Why Movement Matters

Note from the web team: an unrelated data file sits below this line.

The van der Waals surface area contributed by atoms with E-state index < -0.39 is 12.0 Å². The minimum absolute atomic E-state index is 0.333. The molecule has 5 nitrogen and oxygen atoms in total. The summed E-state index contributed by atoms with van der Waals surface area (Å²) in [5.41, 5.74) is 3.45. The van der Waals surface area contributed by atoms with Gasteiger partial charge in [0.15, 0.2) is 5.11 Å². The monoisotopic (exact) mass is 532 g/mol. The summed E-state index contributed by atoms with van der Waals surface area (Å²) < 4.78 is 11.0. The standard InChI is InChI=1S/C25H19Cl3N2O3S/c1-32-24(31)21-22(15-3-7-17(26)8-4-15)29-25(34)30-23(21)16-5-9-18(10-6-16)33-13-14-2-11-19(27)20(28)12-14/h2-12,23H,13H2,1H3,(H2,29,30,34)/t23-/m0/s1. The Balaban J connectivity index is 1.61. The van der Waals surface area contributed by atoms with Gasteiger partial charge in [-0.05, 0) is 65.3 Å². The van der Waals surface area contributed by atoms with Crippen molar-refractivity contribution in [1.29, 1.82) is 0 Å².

I’ve often said that there is no such thing as good or bad movement, and I believe that. There is only good in bad in relation to the context and desired outcome. There are better and worse ways to lift a lot of weight. There are also better and worse ways to achieve desired ranges of motion. Most of the times the strategy we use to lift more weight is also what limits our movement capabilities in most other areas. Hence why most Powerlifters don’t move particularly well outside of the back squat, bench press and deadlift. So, why does movement matter? Why do coaches even really need to coach up exercises? When it really comes down to it, to see progress in most of your goals in the domain of fitness, weight loss, strength training, etc. we need to be able to accumulate stress. To see progress, we need to be able to continue to accumulate more stress over time and keep our adaptations favorable. It is obvious when we make progress we can look back and say, “I couldn’t have done that when I first started training.” Our body has adapted favorably to gradual exposure to stress. What does all this mean about movement? Movement is a way we accumulate training stress. If you back squat every day you are probably not going to be able to see long term progress on your back squat, because you won’t be able to recover from the specific stress, and therefore won’t back squat every day. If we want to accumulate a lot of training stress to make progress, I would argue we can find better and worse ways to move to accumulate this stress. For example, unless you want to be a Powerlifter, I would say back squatting is not a good idea for most people. There are simply better ways to build muscle and conditioning within the legs than to back squat. This is because, most people can’t keep a back squat technically sound enough to perform it with enough weight and/or long enough to accumulate enough volume to keep the stimulus strong enough to adapt to. Most people would be better served to perform 50 total goblet squats within a session and they will feel like their legs have worked hard enough but also like they feel like they can come back again and do it the next day. I would say you can extrapolate this same line of thinking not just to exercise selection but how you perform each exercise, which is why as coaches we can get better at coaching specific exercises. Let me portray this by example. If you’ve ever been around someone with back pain, whether chronic or acute, you have probably realized they can’t do much at all. This can be due to various reasons, but at that point in time, whatever stress they have been experiencing, their body is not letting them accumulate anymore in relation to physical activity. When coaching movement, I think we have to take this same concept into account. If someone has been moving a certain way most of their live, or, if they lack adaptability in their movement (aka they can’t find different movement options) they won’t be able to accumulate much training stress before something starts to break down. If you don’t believe me, have someone arch their back hard in every exercise and see how long they can perform those exercises. This is why we not only have to know how we’re coaching each movement when it comes to accumulation of stress but what we’re coaching. Which is why I would argue “get tight” might be the worst coaching cue of all time besides for Powerlifters. Our goal as coaches should be able to keep our clients adaptable to training stress as much as possible. There are multiple variables that can play here, such as nutrition, sleep, etc. Movement is just one variable we can possibly effect. If we tell someone to keep the same positions on every exercise they are doing, we might not be doing our best job at keeping this athlete or client adaptable. This process will always be ongoing and will take continuously tinkering. Our goal should be to restore whatever it is that someone needs that is going to contribute to their long-term success.